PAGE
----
There’s a reason why they call this the “phantom sake”.

If you were to ask anyone in Japan to name a famous, high-quality Japanese sake, the name “Dassai” would inevitably come up in the conversation. In fact, Dassai has become so popular and sought after in recent years that it’s sometimes referred to as “phantom sake” due to the fact that it’s so hard to find in stores.

So when news of a pop-up Dassai event to showcase a brand new sake parfait began circulating on the Internet, people were so eager to secure tickets that the system jammed and reservations had to be temporarily suspended. When reservations resumed, for one day only, our Japanese-language reporter Idate Ayaka fought it out online and came out successful, securing one of the few places left available.

Part of what made the event so popular was the fact that it would be held at a very unique location: the Ogasawara Hakushaku Residence in Tokyo’s Shinjuku.

Built in the early Showa period (1926-1989), this grand residence features a Spanish architectural style with decorative elements rarely seen in Japan.

When Ayaka arrived at the residence for the Dassai event, the beautiful grounds and mosaic tile floors made her feel as if she’d been transported to Spain.

The unusual surroundings added some unique flair and excitement to the event, but what everyone had really come here for was the delicious Dassai parfait. And as soon as Ayaka was seated inside, a staff member immediately brought over a long-stemmed glass filled with gorgeous layers of cream and muscat grapes.

▼ But the parfait wasn’t complete until it received a fresh espuma topping.

Behold the Dassai parfait!

Created by pastry chef Yujiro Shikata, this parfait has been perfectly designed to complement the flavour of the sake featured in the espuma, which is the Dassai 39, a Junmai Daiginjo made with Yamada Nishiki rice polished to 39 percent.

This is a very premium sake that retails for 3,965 yen (US$37.55) for a 720-millilitre (24.3-ounce) bottle. When used to create the espuma, the sake is mixed with a dash of water, dropping its alcohol content to around 9 percent so the aroma and sweetness of the sake can be enjoyed without any harsh hint of alcohol to interfere with the flavours.

Ayaka says this was her first time to ever taste Dassai, given that it’s so hard to get at her nearby liquor store, so she was extra excited for the first bite of her parfait. She gathered up a big dollop of the espuma on her spoon, raised it to her lips, and…wow! It had a gentle sweetness that spread out over her taste buds, and it was fluffy, slightly sweet, and insanely delicious!

Everything inside this delicate glass was high-quality, including juicy muscat grapes from Okayama Prefecture and fresh Japanese nashi pears from Chiba Prefecture. The sweet yet slightly tart fruits helped to bring out the refreshing, fruity notes in the sake, which were backed up with delicious layers of sake ice cream.

This special ice cream was expertly made with sake lees and brewer’s rice to create a unique twist on a Riz au lait (French rice pudding). And gracing the top of the parfait were two crunchy “chips” made from baked Yamada Nishiki rice.

With so many unique sake elements, the parfait was a true celebration of Dassai’s craftsmanship, and as she dug deeper into the dessert, Ayaka found herself enjoying the rich flavours of elder flower cream cheese, which worked to highlight the sake’s umami notes.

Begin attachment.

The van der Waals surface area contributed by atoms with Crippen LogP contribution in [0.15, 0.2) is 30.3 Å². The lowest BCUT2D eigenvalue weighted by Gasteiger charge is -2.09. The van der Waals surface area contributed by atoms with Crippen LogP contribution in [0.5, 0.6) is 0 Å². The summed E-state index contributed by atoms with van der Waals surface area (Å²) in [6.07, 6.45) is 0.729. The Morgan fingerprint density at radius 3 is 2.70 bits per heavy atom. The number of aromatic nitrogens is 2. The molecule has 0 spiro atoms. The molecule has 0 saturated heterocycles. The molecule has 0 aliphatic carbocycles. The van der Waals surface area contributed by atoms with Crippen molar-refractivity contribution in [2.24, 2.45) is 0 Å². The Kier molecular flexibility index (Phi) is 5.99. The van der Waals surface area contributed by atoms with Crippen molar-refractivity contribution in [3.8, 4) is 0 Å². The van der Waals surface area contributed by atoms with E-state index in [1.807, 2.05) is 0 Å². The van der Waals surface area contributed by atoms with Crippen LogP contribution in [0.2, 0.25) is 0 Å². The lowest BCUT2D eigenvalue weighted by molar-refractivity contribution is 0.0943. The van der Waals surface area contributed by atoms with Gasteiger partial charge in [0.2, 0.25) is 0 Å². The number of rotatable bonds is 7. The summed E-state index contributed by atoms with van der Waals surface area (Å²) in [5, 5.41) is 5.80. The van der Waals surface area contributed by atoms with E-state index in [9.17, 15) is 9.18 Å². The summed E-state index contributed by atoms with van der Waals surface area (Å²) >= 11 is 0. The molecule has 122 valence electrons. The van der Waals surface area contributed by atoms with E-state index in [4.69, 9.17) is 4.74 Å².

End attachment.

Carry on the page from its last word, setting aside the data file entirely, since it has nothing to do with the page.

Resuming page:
All of the various ingredients used in the parfait worked brilliantly to showcase both the refreshing fruitiness and umami richness of the sake at different times throughout the dessert.

Ayaka liked the parfait so much she decided to pair it with a glass of sparkling Dassai, which cost 1,000 yen for a 180-millilitre bottle.

Sipping the sake while eating the parfait allowed Ayaka to intensify the flavours even further, and it didn’t take long before she understood the reason for the “phantom” sake’s widespread appeal. Its refined flavour and refreshing aftertaste made it wonderfully easy to drink, and Ayaka would even go so far as to say it was one of the best tipples she’d ever tasted.

Priced at 1,650 yen plus tax, this is a luxury parfait that’s worth splurging on. And if you’d like to try Dassai in another unusual form, there’s also a range of Ghost and Dracula macarons available for a limited time until the end of October.

The macarons are sold in sets of three small ghosts or a dracula and one small ghost, for 700 yen. All the macarons contain Dassai sake and sake lees.

While reservations for the Dassai Parfait have already sold out, it’s still possible to get lucky with a reservation in the case of cancellations. Here’s hoping the event, which is scheduled to end on 31 October, returns again in future due to popular demand.

Now that Ayaka’s had a taste of the sake on everyone’s lips as one of the country’s best, she’s keen to hone her taste buds on some other unique Dassai collaborations, including these Dassai Matcha Truffles…and these crunchy Dassai karinto crackers.

Bar Information
Ogasawara Hakushaku Residence (Oga Bar by Ogasawara Hakushaku Residence)/ 小笠原伯爵邸 (OGA BAR by 小笠原伯爵邸)
Address: Tokyo-to, Shinjuku-ku, Kawada-cho 10-10
Open: 11:30 a.m.-8:00 p.m.(L.O. および商品購入は19:30まで)

Photos © SoraNews24
● Want to hear about SoraNews24’s latest articles as soon as they’re published? Follow us on Facebook and Twitter!

[ Read in Japanese ]